This is an ideal standard method of controlling humidity. A cold cooling-coil in the chamber attracts moisture in the air, causing it to condense into water, which can then be drained away. So the refrigeration system helps control the temperature AND the humidity.De-humidification via refrigeration can get relative humidity down to 10% at higher temperatures.
Nitrogen gas is does not hold moisture, so it is naturally dry. By slowly feeding nitrogen gas into the chamber, moisture-laden air is purged, out of the chamber. We do not use nitrogen purge in chambers where people may go inside.
A dry-air purge system is more common than nitrogen. External compressed air is fed into a desiccant dryer system. A desiccant is a substance that absorbs water. It is most commonly used to remove humidity that would normally degrade or even destroy products sensitive to moisture, like the silica gel crystal packets you find packaged with some products.
The dry-air purge system doesn't need much maintenance. The system uses two desiccant “towers”. One dries the compressed air while the other tower is vented to the room to allow it to regenerate. You will often hear these systems “pop” a little compressed air while switching between towers. The desiccant can be used for years before replacement desiccant is needed.
Larger chambers are impractical to dry with nitrogen or compressed air. So, the chamber air is circulated to a desiccant for drying. The desiccant is in the form of a honeycomb wheel, where part of the wheel is being vented to the room to release moisture. These systems typically heat the air to make it easier to capture moisture, and will also have a cooler so the air will return at a controlled temperature that doesn't impact the chamber operation.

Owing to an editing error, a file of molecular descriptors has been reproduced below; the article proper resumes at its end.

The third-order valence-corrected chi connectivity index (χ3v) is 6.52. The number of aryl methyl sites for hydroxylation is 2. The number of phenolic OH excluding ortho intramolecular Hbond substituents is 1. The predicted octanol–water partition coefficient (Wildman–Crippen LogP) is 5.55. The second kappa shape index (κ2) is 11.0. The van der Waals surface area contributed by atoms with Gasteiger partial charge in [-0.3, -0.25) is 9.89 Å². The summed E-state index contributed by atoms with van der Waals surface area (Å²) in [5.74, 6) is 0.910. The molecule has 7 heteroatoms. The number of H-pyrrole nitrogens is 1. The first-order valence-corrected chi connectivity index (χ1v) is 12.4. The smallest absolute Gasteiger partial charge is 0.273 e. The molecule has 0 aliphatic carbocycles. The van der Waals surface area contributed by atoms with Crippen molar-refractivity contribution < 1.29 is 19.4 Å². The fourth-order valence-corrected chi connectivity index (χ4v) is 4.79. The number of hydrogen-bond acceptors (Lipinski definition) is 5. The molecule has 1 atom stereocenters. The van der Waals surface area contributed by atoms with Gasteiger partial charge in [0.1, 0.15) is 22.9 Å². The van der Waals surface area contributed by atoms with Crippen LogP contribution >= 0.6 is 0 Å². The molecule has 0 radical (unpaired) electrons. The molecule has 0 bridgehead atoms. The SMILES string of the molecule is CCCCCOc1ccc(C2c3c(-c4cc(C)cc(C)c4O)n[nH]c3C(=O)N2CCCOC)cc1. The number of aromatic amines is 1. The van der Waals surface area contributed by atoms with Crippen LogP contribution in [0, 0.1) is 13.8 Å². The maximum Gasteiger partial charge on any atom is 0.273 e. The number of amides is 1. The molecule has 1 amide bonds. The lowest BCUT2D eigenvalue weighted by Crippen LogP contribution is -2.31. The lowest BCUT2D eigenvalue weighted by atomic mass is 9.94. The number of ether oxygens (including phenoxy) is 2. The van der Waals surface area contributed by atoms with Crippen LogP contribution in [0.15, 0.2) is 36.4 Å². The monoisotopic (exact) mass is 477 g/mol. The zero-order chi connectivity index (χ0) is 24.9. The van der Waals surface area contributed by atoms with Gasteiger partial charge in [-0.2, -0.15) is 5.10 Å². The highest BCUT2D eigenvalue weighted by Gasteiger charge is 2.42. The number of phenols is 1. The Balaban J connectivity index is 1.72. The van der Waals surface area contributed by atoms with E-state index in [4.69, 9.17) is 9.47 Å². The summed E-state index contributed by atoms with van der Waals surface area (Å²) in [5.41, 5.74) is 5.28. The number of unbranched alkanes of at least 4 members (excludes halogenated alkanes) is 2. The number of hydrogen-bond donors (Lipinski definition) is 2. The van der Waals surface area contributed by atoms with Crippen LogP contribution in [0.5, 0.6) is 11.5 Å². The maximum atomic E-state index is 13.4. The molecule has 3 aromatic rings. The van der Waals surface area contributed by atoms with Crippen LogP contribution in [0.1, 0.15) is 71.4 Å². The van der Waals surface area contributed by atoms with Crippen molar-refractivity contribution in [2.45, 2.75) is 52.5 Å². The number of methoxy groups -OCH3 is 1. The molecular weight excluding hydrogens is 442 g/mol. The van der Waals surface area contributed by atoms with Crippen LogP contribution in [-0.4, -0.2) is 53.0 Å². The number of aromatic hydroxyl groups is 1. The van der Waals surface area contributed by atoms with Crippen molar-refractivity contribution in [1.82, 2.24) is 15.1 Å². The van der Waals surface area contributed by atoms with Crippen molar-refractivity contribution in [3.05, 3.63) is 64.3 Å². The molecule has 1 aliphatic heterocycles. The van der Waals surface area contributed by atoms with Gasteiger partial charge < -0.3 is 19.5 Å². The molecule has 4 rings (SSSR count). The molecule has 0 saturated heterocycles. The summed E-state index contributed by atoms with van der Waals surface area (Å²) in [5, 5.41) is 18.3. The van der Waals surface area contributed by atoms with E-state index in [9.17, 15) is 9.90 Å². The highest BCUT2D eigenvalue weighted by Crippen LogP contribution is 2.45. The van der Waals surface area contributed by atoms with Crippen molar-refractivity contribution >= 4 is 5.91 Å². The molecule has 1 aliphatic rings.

Measurement of Humidity in Test Chambers
The 2 different systems are provided for measurement of humidity in WEIBER test chambers- analog and digital. One of the systems for measurement is employed as per the requirement.
- Analog Method: Wet Bulb/Dry Bulb
A dry bulb is simply a dry thermocouple in the air. A wet bulb is a thermocouple with a fabric “sock” or “wick” that is kept wet by hanging the end in a small tank of water. When the wet and dry bulbs are placed in the air-stream of the chamber, the wet bulb is colder because the water on it is constantly evaporating. The chamber controller compares the temperatures of the two thermocouples and calculates the relative humidity. It is a fundamental measurement method because it is a direct application of thermodynamic principles. Its benefits are:
- Reliable, simple technology
- Easy to maintain